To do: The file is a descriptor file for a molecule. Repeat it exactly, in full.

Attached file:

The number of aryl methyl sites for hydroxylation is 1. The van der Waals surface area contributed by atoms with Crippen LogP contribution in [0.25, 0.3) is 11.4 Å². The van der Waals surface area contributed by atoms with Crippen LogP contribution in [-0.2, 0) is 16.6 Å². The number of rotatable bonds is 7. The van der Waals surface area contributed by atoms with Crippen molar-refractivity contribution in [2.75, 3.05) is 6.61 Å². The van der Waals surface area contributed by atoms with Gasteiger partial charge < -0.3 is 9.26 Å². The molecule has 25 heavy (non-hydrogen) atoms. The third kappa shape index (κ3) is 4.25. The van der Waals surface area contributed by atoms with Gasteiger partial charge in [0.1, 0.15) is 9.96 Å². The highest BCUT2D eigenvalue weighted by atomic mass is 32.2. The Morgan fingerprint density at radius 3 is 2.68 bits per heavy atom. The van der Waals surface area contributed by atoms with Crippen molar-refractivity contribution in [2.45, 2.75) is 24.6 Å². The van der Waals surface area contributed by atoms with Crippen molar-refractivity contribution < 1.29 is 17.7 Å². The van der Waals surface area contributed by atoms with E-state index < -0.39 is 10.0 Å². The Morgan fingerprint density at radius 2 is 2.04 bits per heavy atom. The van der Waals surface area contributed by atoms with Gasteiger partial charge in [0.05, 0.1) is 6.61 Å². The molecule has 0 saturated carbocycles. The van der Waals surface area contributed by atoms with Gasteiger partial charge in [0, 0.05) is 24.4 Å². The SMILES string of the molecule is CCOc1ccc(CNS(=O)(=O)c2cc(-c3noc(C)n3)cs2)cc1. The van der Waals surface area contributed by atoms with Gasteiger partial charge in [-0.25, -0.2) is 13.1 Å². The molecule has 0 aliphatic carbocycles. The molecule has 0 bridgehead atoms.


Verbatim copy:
The number of aryl methyl sites for hydroxylation is 1. The van der Waals surface area contributed by atoms with Crippen LogP contribution in [0.25, 0.3) is 11.4 Å². The van der Waals surface area contributed by atoms with Crippen LogP contribution in [-0.2, 0) is 16.6 Å². The number of rotatable bonds is 7. The van der Waals surface area contributed by atoms with Crippen molar-refractivity contribution in [2.75, 3.05) is 6.61 Å². The van der Waals surface area contributed by atoms with Gasteiger partial charge < -0.3 is 9.26 Å². The molecule has 25 heavy (non-hydrogen) atoms. The third kappa shape index (κ3) is 4.25. The van der Waals surface area contributed by atoms with Gasteiger partial charge in [0.1, 0.15) is 9.96 Å². The highest BCUT2D eigenvalue weighted by atomic mass is 32.2. The Morgan fingerprint density at radius 3 is 2.68 bits per heavy atom. The van der Waals surface area contributed by atoms with Crippen molar-refractivity contribution in [2.45, 2.75) is 24.6 Å². The van der Waals surface area contributed by atoms with Crippen molar-refractivity contribution < 1.29 is 17.7 Å². The van der Waals surface area contributed by atoms with E-state index < -0.39 is 10.0 Å². The Morgan fingerprint density at radius 2 is 2.04 bits per heavy atom. The van der Waals surface area contributed by atoms with Gasteiger partial charge in [0.05, 0.1) is 6.61 Å². The molecule has 0 saturated carbocycles. The van der Waals surface area contributed by atoms with Gasteiger partial charge in [0, 0.05) is 24.4 Å². The SMILES string of the molecule is CCOc1ccc(CNS(=O)(=O)c2cc(-c3noc(C)n3)cs2)cc1. The van der Waals surface area contributed by atoms with Gasteiger partial charge in [-0.25, -0.2) is 13.1 Å². The molecule has 0 aliphatic carbocycles. The molecule has 0 bridgehead atoms.